Two Girls, Running ... Well ... Like Girls

Girls trying on glamorous high-heeled shoes
Girls trying on glamorous high-heeled shoes

When the FaceTime screen lit up Hannah and Kaia were jostling Hannah's mother Peggy out of the picture, shoulders touching in that fierce intimacy of girls who have been friends since the womb, as they like to say. At 11-years-old, these San Rafael girls have cemented their friendship in more intense ways than most girls their age. On October 21, 2015, Kaia Tanaka leaned over a candle on her bedroom vanity and her shirt caught fire, severely burning her back, and under her arm. Three surgeries, as many stays in the hospital and three months out of school later, Kaia is an electric bundle of energy, matched only by her best friend Hannah Butler. When Kaia had the surgery for skin grafts, she had to shave her head, so the doctors could take skin from her scalp for her back. And, if that wasn't enough, she donated her hair to Wigs for Kids. In solidarity, Hannah cut off her long hair, too. The two girls on my phone screen are perfect, mischievous pixie incarnations.
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Without missing a beat, the girls are getting ready for a 5k race on May 22, part of the Run Like a Girl race series in California (no relation to my book, except in spirit, of course!). They did the 1-mile version of the race together last year, even though Kaia says she's not a runner and was only inspired to do it by her friend. They told me they like the fact that there are no boys in the race, "Not to be stereotypical," they say, finishing each other's sentences, "But boys are very, very competitive. Boys look more like they're going to die when they run." They said a few more things about boys, until I heard Peggy's voice off-screen, "Don't be so hard on boys." I felt guilty for having encouraged their riff, marveling, as I was, at their precocious poise.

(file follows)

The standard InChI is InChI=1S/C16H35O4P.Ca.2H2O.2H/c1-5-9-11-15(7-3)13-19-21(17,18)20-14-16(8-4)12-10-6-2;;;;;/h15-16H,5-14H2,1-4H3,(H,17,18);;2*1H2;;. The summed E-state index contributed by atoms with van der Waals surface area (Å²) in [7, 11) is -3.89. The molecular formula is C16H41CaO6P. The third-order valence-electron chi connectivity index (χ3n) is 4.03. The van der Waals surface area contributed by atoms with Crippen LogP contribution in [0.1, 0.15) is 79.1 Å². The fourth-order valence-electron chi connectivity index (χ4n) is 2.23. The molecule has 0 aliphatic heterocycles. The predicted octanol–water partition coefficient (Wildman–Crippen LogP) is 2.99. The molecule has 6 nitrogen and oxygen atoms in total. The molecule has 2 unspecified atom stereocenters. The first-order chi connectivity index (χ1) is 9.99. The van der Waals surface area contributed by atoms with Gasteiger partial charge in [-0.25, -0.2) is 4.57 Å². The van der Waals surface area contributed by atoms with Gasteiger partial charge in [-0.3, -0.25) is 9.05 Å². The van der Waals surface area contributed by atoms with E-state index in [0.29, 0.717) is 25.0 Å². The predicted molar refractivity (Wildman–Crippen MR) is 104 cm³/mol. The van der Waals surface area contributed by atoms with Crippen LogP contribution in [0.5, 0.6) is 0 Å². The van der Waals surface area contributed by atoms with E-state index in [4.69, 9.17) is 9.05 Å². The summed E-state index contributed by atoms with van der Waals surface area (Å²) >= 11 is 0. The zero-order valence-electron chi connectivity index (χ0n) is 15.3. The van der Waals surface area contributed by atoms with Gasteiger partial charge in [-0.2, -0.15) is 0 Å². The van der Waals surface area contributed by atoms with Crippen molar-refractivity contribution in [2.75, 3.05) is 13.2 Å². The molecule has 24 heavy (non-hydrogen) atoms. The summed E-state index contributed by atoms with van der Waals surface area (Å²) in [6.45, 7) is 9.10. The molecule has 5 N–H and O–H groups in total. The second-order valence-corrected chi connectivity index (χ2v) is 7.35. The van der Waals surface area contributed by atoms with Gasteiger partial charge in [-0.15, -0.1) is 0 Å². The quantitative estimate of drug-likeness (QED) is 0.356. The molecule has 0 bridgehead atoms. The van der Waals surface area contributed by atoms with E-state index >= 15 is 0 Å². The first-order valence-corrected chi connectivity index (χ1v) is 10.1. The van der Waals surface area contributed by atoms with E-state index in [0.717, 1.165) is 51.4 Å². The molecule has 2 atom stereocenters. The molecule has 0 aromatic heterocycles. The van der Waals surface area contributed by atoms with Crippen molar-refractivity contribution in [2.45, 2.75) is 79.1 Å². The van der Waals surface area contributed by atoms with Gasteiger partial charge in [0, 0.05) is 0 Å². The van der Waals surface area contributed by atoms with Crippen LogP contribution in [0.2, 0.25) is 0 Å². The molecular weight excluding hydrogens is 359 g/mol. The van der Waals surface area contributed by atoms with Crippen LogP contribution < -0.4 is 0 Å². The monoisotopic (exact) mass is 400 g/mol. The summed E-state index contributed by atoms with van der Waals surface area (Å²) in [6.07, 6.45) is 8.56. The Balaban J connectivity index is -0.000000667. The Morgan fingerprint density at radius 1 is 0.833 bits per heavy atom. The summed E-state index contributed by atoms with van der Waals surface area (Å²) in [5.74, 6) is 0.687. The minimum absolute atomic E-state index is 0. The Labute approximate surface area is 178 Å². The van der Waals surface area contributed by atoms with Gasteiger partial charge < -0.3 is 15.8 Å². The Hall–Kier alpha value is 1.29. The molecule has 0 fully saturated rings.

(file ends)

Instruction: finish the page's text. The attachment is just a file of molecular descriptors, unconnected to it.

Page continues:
Despite their comments about the boys' competitiveness, Hannah came in first in the race last year. And though Kaia says, "I'm not competitive, I just want to run and have fun." She did come in second last year. But for Kaia that's proof of how motivating her friend and the race environment are, "I feel like the race inspires girls, like me, who don't often run to get out and do it, because it doesn't have to be about a big competition."
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Of course, this year the race has taken on a new dimension. Kaia says, "It feels like more of a big deal. By knowing that I'm going to race, it seems like my recovery happened a lot more quickly. I don't care where I come in. I just want to do it."
No surprise with girls like that around, it turns out that running like a girl is contagious. Peggy has returned to running after a long hiatus, inspired by the girls and her older daughter and son. Though she has to endure the girls making fun of the running shoes she wears to manage her "plantar flashitis", as Hannah refers to her mother's injury. I can sympathize, as much as they've been through, Hannah and Kaia have no idea of the sacrifices we have to make to keep running like girls, as we get older. I'm speaking, of course, of the fashion travesty of the Hoka running shoes, which I, too, have been reduced to wearing, as unconscionably ugly as they are. But oh so effective, and for that I will kiss the ground they run on, with my feet in them.
My Hoka-bruised fashion-vanity aside, like Peggy, I am inspired by these girls--their exuberance, their open embrace of the world and their ferocity; a reminder of what being a girl is, and why I aspire to run like a girl until ... well ... forever.